When you were a kid, adults probably told you to drink lots of milk in order to grow up big and strong. Granted, it might not make you Superman or Wonder Woman, but the calcium found in milk and other products does help make your body stronger, specifically your bones.
No matter how old a person is, everyone needs calcium to build or maintain bone strength. However, many people don’t get enough of the essential nutrient. That’s especially dangerous for older women, who are at higher risk for osteoporosis. A disease that makes bones weak and more likely to break, osteoporosis affects 1 in 4 women over the age of 65.
According to the U.S. Department of Health and Human Services, the following steps could help you get plenty of calcium and protect your bones:
Know How Much You Need
Most adults should get 1,000 mg of calcium every day, with that amount increasing to 1,200 mg daily for women over 50 and men over 70. Meanwhile, the recommended daily amount for kids aged 1 to 3 is 700 mg; 4 to 8 is 1,000 mg; and 9 to 18 is 1,300 mg.
Keep Calcium in Your Diet
The best way to get enough calcium is to eat foods with the nutrient in them every day. Calcium is in fat-free or low-fat dairy products; certain vegetables, including soybeans, collard greens, broccoli and turnip greens; and a host of food products fortified with calcium (i.e., with the nutrient added), including some orange juices, tofu, soymilk and breakfast cereals. If you don’t eat enough foods with calcium, taking a calcium supplement daily might be beneficial.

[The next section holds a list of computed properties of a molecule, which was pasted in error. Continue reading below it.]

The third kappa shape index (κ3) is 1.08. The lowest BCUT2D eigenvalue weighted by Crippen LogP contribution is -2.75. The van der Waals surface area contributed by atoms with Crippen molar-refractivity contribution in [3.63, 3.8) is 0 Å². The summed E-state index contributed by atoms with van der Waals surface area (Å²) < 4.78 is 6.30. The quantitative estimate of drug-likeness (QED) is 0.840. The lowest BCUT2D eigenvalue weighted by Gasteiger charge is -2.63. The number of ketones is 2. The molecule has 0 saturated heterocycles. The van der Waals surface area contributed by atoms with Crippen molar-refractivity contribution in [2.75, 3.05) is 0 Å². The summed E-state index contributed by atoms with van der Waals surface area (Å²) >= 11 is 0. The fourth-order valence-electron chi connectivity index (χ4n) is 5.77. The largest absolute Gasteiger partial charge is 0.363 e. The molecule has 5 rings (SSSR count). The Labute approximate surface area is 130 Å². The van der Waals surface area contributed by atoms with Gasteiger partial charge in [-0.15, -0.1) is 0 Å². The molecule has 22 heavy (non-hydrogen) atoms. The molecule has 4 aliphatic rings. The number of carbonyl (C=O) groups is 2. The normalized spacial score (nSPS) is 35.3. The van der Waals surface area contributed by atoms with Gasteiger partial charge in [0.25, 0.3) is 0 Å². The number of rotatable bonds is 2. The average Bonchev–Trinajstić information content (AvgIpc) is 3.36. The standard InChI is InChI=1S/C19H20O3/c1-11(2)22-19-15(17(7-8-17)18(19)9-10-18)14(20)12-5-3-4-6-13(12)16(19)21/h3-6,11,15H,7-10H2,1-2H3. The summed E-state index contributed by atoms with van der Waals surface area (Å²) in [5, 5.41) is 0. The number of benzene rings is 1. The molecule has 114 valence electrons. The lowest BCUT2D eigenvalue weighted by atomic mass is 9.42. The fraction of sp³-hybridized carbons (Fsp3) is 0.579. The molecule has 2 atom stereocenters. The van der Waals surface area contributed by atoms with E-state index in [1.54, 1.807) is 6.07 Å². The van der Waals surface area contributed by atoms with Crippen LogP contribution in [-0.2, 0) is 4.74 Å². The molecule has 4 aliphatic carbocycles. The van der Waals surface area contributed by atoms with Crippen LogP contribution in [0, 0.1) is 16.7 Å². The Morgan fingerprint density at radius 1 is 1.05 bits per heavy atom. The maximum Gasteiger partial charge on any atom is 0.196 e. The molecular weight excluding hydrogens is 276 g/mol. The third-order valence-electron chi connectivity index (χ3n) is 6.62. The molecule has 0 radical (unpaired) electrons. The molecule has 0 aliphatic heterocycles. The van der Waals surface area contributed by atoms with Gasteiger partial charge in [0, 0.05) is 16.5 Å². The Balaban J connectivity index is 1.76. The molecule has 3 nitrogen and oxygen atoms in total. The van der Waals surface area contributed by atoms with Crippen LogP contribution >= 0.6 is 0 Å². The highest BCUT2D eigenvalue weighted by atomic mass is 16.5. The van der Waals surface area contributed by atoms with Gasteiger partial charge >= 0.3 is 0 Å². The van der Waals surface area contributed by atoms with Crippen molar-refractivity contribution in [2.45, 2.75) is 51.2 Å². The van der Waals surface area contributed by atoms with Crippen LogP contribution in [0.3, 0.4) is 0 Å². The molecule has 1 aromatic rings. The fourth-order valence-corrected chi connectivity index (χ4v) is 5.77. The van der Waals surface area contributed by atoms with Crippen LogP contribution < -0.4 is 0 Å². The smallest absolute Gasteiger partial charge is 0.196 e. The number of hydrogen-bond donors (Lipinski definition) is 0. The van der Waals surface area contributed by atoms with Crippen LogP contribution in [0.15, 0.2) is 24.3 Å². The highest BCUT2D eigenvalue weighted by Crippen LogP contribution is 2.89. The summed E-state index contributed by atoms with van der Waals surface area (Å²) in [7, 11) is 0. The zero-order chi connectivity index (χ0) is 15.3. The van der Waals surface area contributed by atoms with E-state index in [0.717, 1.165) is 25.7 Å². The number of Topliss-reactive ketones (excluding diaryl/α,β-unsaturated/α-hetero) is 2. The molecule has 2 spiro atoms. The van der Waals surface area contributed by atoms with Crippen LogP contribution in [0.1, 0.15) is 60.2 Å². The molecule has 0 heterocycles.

Check Food Labels
The Daily Value (DV) on a food label tells you the amount of a nutrient that’s in each serving. Foods that have at least 10 percent DV of calcium are good; ones with 20 percent DV are excellent. For example, a cup of fat-free milk has about 300 mg of calcium, or 30 percent DV.
Let Vitamin D Help
Vitamin D helps you absorb calcium. Although the human body makes vitamin D when out in the sun–and most people meet at least some of their vitamin D needs this way–it’s prudent to limit sun exposure to reduce the risk of skin cancer.
Therefore, try to include good sources of vitamin D in your diet. Salmon and tuna are among the best choices, but many of the same food products fortified with calcium also have the vitamin added in. In addition, daily vitamin D supplements are available.
If you’re an older adult, especially a woman, ask your doctor if you should get a bone density test to check for osteoporosis. The test is like an X-ray or scan of your body. It doesn’t hurt and should only take about 15 minutes.
Getting enough calcium can help keep your bones strong. Talk to your doctor about health concerns and before taking supplements or making changes in your diet.